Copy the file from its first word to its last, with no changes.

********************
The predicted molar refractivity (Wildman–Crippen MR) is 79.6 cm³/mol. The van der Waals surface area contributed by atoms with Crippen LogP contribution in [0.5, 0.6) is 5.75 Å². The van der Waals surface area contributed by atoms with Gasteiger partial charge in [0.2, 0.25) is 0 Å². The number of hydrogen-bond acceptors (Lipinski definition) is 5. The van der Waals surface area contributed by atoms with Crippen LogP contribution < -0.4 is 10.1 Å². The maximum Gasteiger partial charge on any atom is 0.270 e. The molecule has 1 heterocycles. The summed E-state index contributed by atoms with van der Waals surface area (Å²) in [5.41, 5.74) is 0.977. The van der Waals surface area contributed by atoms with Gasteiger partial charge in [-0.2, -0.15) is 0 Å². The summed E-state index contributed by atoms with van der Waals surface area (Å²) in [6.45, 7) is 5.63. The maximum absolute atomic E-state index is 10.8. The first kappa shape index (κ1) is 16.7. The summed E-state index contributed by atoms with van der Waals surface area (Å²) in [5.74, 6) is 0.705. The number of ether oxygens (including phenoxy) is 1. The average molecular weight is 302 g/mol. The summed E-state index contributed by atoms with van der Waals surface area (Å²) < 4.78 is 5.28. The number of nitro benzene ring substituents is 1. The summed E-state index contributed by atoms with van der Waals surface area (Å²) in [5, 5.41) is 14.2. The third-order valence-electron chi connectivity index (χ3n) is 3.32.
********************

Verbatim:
The predicted molar refractivity (Wildman–Crippen MR) is 79.6 cm³/mol. The van der Waals surface area contributed by atoms with Crippen LogP contribution in [0.5, 0.6) is 5.75 Å². The van der Waals surface area contributed by atoms with Gasteiger partial charge in [0.2, 0.25) is 0 Å². The number of hydrogen-bond acceptors (Lipinski definition) is 5. The van der Waals surface area contributed by atoms with Crippen LogP contribution < -0.4 is 10.1 Å². The maximum Gasteiger partial charge on any atom is 0.270 e. The molecule has 1 heterocycles. The summed E-state index contributed by atoms with van der Waals surface area (Å²) in [5.41, 5.74) is 0.977. The van der Waals surface area contributed by atoms with Gasteiger partial charge in [-0.2, -0.15) is 0 Å². The summed E-state index contributed by atoms with van der Waals surface area (Å²) in [6.45, 7) is 5.63. The maximum absolute atomic E-state index is 10.8. The first kappa shape index (κ1) is 16.7. The summed E-state index contributed by atoms with van der Waals surface area (Å²) in [5.74, 6) is 0.705. The number of ether oxygens (including phenoxy) is 1. The average molecular weight is 302 g/mol. The summed E-state index contributed by atoms with van der Waals surface area (Å²) < 4.78 is 5.28. The number of nitro benzene ring substituents is 1. The summed E-state index contributed by atoms with van der Waals surface area (Å²) in [5, 5.41) is 14.2. The third-order valence-electron chi connectivity index (χ3n) is 3.32.